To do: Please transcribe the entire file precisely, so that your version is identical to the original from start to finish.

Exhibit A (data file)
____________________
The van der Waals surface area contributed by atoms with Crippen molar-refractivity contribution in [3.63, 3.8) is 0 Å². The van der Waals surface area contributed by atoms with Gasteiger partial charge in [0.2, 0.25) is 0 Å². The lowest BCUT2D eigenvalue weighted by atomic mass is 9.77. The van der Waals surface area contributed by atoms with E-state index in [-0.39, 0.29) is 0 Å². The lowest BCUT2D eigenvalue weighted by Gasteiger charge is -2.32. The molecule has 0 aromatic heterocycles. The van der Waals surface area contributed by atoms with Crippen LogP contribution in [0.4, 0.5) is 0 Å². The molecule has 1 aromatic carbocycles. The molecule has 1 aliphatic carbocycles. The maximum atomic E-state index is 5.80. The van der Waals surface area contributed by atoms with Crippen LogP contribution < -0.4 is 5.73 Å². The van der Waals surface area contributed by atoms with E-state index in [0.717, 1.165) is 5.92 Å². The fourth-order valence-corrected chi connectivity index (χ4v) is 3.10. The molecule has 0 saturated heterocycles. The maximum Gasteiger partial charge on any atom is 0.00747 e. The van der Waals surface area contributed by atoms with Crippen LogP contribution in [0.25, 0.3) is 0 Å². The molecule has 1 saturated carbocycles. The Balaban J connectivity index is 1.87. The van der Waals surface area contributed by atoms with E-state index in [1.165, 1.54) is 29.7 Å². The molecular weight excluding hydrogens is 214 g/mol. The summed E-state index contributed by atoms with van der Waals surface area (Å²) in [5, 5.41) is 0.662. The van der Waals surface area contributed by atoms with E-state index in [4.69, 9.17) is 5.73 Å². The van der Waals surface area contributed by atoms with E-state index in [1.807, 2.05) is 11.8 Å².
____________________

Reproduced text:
The van der Waals surface area contributed by atoms with Crippen molar-refractivity contribution in [3.63, 3.8) is 0 Å². The van der Waals surface area contributed by atoms with Gasteiger partial charge in [0.2, 0.25) is 0 Å². The lowest BCUT2D eigenvalue weighted by atomic mass is 9.77. The van der Waals surface area contributed by atoms with E-state index in [-0.39, 0.29) is 0 Å². The lowest BCUT2D eigenvalue weighted by Gasteiger charge is -2.32. The molecule has 0 aromatic heterocycles. The van der Waals surface area contributed by atoms with Crippen LogP contribution in [0.4, 0.5) is 0 Å². The molecule has 1 aromatic carbocycles. The molecule has 1 aliphatic carbocycles. The maximum atomic E-state index is 5.80. The van der Waals surface area contributed by atoms with Crippen LogP contribution < -0.4 is 5.73 Å². The van der Waals surface area contributed by atoms with E-state index in [0.717, 1.165) is 5.92 Å². The fourth-order valence-corrected chi connectivity index (χ4v) is 3.10. The molecule has 0 saturated heterocycles. The maximum Gasteiger partial charge on any atom is 0.00747 e. The van der Waals surface area contributed by atoms with Crippen LogP contribution in [0.25, 0.3) is 0 Å². The molecule has 1 saturated carbocycles. The Balaban J connectivity index is 1.87. The van der Waals surface area contributed by atoms with E-state index in [1.165, 1.54) is 29.7 Å². The molecular weight excluding hydrogens is 214 g/mol. The summed E-state index contributed by atoms with van der Waals surface area (Å²) in [5, 5.41) is 0.662. The van der Waals surface area contributed by atoms with E-state index in [4.69, 9.17) is 5.73 Å². The van der Waals surface area contributed by atoms with E-state index in [1.807, 2.05) is 11.8 Å².